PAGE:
36. Bosquet, Clément & Combes, Pierre-Philippe & Garcia-Penalosa, Cecilia, 2013. "Gender and competition: evidence from academic promotions in France," LSE Research Online Documents on Economics 58350, London School of Economics and Political Science, LSE Library.
    37. Clément Bosquet & Pierre-Philippe Combes & Cecila Garcia-Penalosa, 2013. "Gender and Competition: Evidence from Academic Promotions in France," SERC Discussion Papers 0147, Centre for Economic Performance, LSE.
    Full references (including those not matched with items on IDEAS)

    Citations

    Citations are extracted by the CitEc Project, subscribe to its RSS feed for this item.
    as


    Cited by:

    1. Amanda Goodall & Margit Osterloh & Mandy Fong, 2020. "Women Shy Away From Competition – How To Overcome It," CREMA Working Paper Series 2020-21, Center for Research in Economics, Management and the Arts (CREMA).
    2. Ghazala Azmat & Vicente Cunãt & Emeric Henry, 2020. "Gender Promotion Gaps: Career Aspirations and Workplace Discrimination," Sciences Po Economics Discussion Papers 2019-17, Sciences Po Departement of Economics.
    3. Simona Malovana & Martin Hodula & Zuzana Rakovska, 2020. "Researching the Research: A Central Banking Edition," Research and Policy Notes 2020/03, Czech National Bank.
    4. Farré, Lídia & Ortega, Francesc, 2021. "Family Ties, Geographic Mobility and the Gender Gap in Academic Aspirations," IZA Discussion Papers 14561, Institute of Labor Economics (IZA).
    5. Enrico Nano & Ugo Panizza & Martina Viarengo, 2021. "A Generation of Italian Economists," IHEID Working Papers 08-2021, Economics Section, The Graduate Institute of International Studies.
    6. Andri Chassamboulli & Demetris Koursaros, 2022. "Career and Non-Career Jobs: Dangling the Carrot," University of Cyprus Working Papers in Economics 07-2022, University of Cyprus Department of Economics.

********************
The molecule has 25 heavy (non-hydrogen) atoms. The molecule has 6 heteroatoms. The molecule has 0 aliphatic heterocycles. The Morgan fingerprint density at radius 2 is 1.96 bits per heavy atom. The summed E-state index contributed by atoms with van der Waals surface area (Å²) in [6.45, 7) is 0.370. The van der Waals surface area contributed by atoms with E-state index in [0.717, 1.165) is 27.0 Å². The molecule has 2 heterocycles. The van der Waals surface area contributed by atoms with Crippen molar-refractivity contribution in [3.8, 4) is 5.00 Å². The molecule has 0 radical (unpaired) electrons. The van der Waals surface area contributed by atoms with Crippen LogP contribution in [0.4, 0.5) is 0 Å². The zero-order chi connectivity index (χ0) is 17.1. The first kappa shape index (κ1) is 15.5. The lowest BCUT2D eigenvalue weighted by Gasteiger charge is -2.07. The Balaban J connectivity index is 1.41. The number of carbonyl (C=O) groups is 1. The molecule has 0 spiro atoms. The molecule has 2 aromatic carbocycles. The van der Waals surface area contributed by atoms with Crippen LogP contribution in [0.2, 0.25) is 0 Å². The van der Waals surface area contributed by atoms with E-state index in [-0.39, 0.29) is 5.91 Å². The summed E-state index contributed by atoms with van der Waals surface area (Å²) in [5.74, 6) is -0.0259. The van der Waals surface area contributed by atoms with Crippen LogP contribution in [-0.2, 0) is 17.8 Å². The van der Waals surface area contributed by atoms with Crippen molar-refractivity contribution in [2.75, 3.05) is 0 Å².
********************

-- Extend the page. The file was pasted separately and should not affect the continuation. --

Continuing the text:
7. Ivan Privalko, 2021. "Gender differences in Russia's job mobility and its rewards," Economics of Transition and Institutional Change, John Wiley & Sons, vol. 29(3), pages 405-429, July.
    8. Luz A. Florez & Ligia Alba Melo-Becerra & Carlos Esteban Posada, 2021. "Estimating the reservation wage across city groups in Colombia: A stochastic frontier approach," Borradores de Economia 1163, Banco de la Republica de Colombia.
    9. Lamo, Ana & Laeven, Luc, 2019. "The gender promotion gap: what holds back female economists from making a career in central banking?," Research Bulletin, European Central Bank, vol. 63.
    10. Farré, Lídia & Ortega, Francesc, 2019. "Selecting Talent: Gender Differences in Participation and Success in Competitive Selection Processes," IZA Discussion Papers 12530, Institute of Labor Economics (IZA).

    Most related items

    These are the items that most often cite the same works as this one and are cited by the same works as this one.
    1. Clément Bosquet & Pierre‐Philippe Combes & Cecilia García‐Peñalosa, 2019. "Gender and Promotions: Evidence from Academic Economists in France," Scandinavian Journal of Economics, Wiley Blackwell, vol. 121(3), pages 1020-1053, July.
    2. Clément Bosquet & Pierre‐Philippe Combes & Cecilia García‐Peñalosa, 2019. "Gender and Promotions: Evidence from Academic Economists in France," Scandinavian Journal of Economics, Wiley Blackwell, vol. 121(3), pages 1020-1053, July.
    3. Ghazala Azmat & Vicente Cunãt & Emeric Henry, 2020. "Gender Promotion Gaps: Career Aspirations and Workplace Discrimination," Sciences Po Economics Discussion Papers 2019-17, Sciences Po Departement of Economics.
    4. Pierre Deschamps, 2018. "Gender Quotas in Hiring Committees: a Boon or a Bane for Women?," Sciences Po publications 82, Sciences Po.
    5. Bosquet, Clément & Combes, Pierre-Philippe & Garcia-Penalosa, Cecilia, 2013. "Gender and competition: evidence from academic promotions in France," LSE Research Online Documents on Economics 58350, London School of Economics and Political Science, LSE Library.
    6. Manuel Bagues & Mauro Sylos-Labini & Natalia Zinovyeva, 2017. "Does the Gender Composition of Scientific Committees Matter?," American Economic Review, American Economic Association, vol. 107(4), pages 1207-1238, April.
    7. Pierre Deschamps, 2018. "Gender Quotas in Hiring Committees: a Boon or a Bane for Women?," Sciences Po publications 82, Sciences Po.
    8. Emre Özel, 2022. "A Conceptual Framework for Studying Gender Bias in Grant Peer Review," Working Papers halshs-03862027, HAL.
    9. Pierre Deschamps, 2018. "Gender Quotas in Hiring Committees: a Boon or a Bane for Women?," SciencePo Working papers hal-03393117, HAL.
    10. Zacchia, Giulia, 2016. "Segregation or homologation? Gender differences in recent Italian economic thought," MPRA Paper 72279, University Library of Munich, Germany.